Eagle Eye: searching the web for early warning signals
AI case 5/16: early warnings for credit migrations
Imagine if you could search the entire internet to look for early warning signals for all kinds of events; to see whether a company is likely to experience financial distress in the near future, for example. This is exactly what Eagle Eye, Deloitte’s new and state-of-the-art AI tool, does.
Eagle Eye was developed by Deloitte Czech Republic. Analytics leader Jan Balatka and his team built a model to perform online semantic analytics in order to identify threats and opportunities. Balatka: “We initially made Eagle Eye for a financial company that wanted to know whether their creditors were likely to go into insolvency.” Traditional monitoring systems review creditors by checking their bank accounts, credit transfers or financial statements. But by the time you start to see warning signs there, it is too late, explains Balatka. “By then the company is already in financial distress.”
Before you can see it in the financial statements, early warning signals of potential decline can be observed online. This is precisely what Eagle Eye does. Balatka: “Eagle Eye uses open source intelligence to collect signals. It was built and tested for one particular problem, but the idea is to retrain the model for different markets and countries.”
How does Eagle Eye know what is relevant information – a signal – and what is not? Balatka: “It considers any and all information it finds about the company, client or market we assign it to as a signal.” With help from machine learning, Eagle Eye then starts to analyse signals, correlates them and recognises certain patterns. Balatka: “Only AI can handle the vast volumes of data on the internet and find correlations between parameters that humans would not even think of. Once we find certain patterns, Eagle Eye constantly monitors the internet to look out for them.”
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The Czech team approached international colleagues to join their efforts and Roald Waaijer, Director Risk Advisory for Deloitte Netherlands, responded. Waaijer: “We were very interested in the technology. And when we tested the concept, our client feedback was really positive too.” It led to a collaboration with Balatka’s team and a joint approach to market.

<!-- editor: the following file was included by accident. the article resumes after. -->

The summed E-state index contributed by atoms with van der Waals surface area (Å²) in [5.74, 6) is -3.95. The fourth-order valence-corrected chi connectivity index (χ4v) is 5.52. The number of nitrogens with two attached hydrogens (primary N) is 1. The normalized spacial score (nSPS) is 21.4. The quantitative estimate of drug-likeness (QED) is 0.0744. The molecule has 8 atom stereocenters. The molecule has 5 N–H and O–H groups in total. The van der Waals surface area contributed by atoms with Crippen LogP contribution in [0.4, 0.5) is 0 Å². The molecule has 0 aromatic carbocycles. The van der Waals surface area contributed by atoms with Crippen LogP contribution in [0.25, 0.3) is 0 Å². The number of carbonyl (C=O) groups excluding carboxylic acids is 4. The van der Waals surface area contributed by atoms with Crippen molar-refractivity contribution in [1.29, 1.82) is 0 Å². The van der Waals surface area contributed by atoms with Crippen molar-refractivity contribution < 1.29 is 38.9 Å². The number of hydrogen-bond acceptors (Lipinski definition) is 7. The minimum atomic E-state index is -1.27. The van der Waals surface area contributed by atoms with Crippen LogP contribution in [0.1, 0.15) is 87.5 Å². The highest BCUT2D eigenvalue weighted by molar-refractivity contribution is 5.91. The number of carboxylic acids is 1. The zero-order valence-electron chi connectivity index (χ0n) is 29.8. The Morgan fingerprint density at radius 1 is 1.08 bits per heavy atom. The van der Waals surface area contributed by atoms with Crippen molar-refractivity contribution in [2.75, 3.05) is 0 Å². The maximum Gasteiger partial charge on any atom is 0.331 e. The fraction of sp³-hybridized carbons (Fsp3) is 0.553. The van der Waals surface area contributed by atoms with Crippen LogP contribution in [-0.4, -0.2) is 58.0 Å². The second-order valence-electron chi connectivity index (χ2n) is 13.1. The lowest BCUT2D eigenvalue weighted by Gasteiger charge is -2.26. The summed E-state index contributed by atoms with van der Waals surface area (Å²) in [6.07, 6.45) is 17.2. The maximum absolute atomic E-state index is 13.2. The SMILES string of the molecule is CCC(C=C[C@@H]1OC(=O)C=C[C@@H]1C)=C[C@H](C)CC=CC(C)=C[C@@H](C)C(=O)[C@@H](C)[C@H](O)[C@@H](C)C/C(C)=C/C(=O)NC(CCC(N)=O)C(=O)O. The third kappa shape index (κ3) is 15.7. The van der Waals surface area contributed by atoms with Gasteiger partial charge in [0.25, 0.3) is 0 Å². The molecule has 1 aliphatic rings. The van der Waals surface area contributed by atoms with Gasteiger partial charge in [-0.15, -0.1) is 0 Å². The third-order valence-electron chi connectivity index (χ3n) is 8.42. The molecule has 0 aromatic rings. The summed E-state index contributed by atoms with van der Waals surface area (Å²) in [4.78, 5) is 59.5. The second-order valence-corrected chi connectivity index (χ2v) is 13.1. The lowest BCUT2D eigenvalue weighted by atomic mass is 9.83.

Eagle Eye is tailor-made for each client, explains Waaijer. “Depending on their needs and preferences, clients can work with an application that gives them access to the monitoring system. Or we can simply supply alerts whenever a signal is spotted.” Balatka adds: “Eagle Eye serves as a starting point. Even though the system is right in the majority of the cases it flags, it still only provides an early warning. The client can follow up with its usual reviewing process.”
Waaijer sees a wide range of possible implementations of Eagle Eye: “Think of monitoring compliance, detecting fraud or being able to identify potential takeovers in a very early phase.” As of 2018, the technology is live and Eagle Eye is being used in different prototypes for clients across Europe.
*) This case is part of the series of 16 Artificial Intelligence projects from Deloitte. Other cases in the series are in random order:
- TAX-I: A virtual legal research assistant
- AI Benchmark
- SONAR: Find labelling errors in databases
- Transaction detector with regard to the Dutch work cost regulations
- GRAPA: assistance with risk strategies
- Chatbot as a handy search tool for the online technical library
- Argus: an eye for detail
- PostNL: optimising delivery times
- Virtual assistants: beyond the hype
- HR agent Edgy: the future of Human Resources
- Using machine learning to assess risks for insurance policies
- Predicting payment behaviour
- DocQMiner: contract analysis performed in no time at all
- Combating welfare fraud with machine learning
- Using machine learning and network analytics to search for a needle in a haystack
- Clustering unstructured information in BrainSpace
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